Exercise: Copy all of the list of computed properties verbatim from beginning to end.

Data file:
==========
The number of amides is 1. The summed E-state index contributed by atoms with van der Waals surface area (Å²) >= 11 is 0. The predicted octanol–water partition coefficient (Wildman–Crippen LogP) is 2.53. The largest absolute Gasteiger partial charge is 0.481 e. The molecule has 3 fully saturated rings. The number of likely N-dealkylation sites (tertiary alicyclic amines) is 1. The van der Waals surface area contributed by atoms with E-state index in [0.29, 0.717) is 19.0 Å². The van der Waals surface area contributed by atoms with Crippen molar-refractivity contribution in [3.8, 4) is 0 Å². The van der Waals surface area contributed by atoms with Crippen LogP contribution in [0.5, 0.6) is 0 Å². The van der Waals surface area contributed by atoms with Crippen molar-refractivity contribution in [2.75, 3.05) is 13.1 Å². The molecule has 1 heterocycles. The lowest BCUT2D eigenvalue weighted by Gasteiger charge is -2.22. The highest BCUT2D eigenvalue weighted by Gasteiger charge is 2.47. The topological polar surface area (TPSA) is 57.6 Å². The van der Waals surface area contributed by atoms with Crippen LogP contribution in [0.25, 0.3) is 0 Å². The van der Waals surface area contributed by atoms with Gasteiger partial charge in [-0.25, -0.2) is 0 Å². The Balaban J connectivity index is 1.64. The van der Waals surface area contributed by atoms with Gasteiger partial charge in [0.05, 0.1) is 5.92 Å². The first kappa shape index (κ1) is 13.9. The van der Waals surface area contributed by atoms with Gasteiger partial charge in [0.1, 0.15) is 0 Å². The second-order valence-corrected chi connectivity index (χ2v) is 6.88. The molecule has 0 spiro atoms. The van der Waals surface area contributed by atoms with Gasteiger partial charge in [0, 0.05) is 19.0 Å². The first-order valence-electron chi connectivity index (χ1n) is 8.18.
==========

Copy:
The number of amides is 1. The summed E-state index contributed by atoms with van der Waals surface area (Å²) >= 11 is 0. The predicted octanol–water partition coefficient (Wildman–Crippen LogP) is 2.53. The largest absolute Gasteiger partial charge is 0.481 e. The molecule has 3 fully saturated rings. The number of likely N-dealkylation sites (tertiary alicyclic amines) is 1. The van der Waals surface area contributed by atoms with E-state index in [0.29, 0.717) is 19.0 Å². The van der Waals surface area contributed by atoms with Crippen molar-refractivity contribution in [3.8, 4) is 0 Å². The van der Waals surface area contributed by atoms with Crippen LogP contribution in [0.5, 0.6) is 0 Å². The van der Waals surface area contributed by atoms with Crippen molar-refractivity contribution in [2.75, 3.05) is 13.1 Å². The molecule has 1 heterocycles. The lowest BCUT2D eigenvalue weighted by Gasteiger charge is -2.22. The highest BCUT2D eigenvalue weighted by Gasteiger charge is 2.47. The topological polar surface area (TPSA) is 57.6 Å². The van der Waals surface area contributed by atoms with Crippen LogP contribution in [0.25, 0.3) is 0 Å². The van der Waals surface area contributed by atoms with Gasteiger partial charge in [-0.25, -0.2) is 0 Å². The Balaban J connectivity index is 1.64. The van der Waals surface area contributed by atoms with Gasteiger partial charge in [0.05, 0.1) is 5.92 Å². The first kappa shape index (κ1) is 13.9. The van der Waals surface area contributed by atoms with Gasteiger partial charge in [0.1, 0.15) is 0 Å². The second-order valence-corrected chi connectivity index (χ2v) is 6.88. The molecule has 0 spiro atoms. The van der Waals surface area contributed by atoms with Gasteiger partial charge in [0, 0.05) is 19.0 Å². The first-order valence-electron chi connectivity index (χ1n) is 8.18.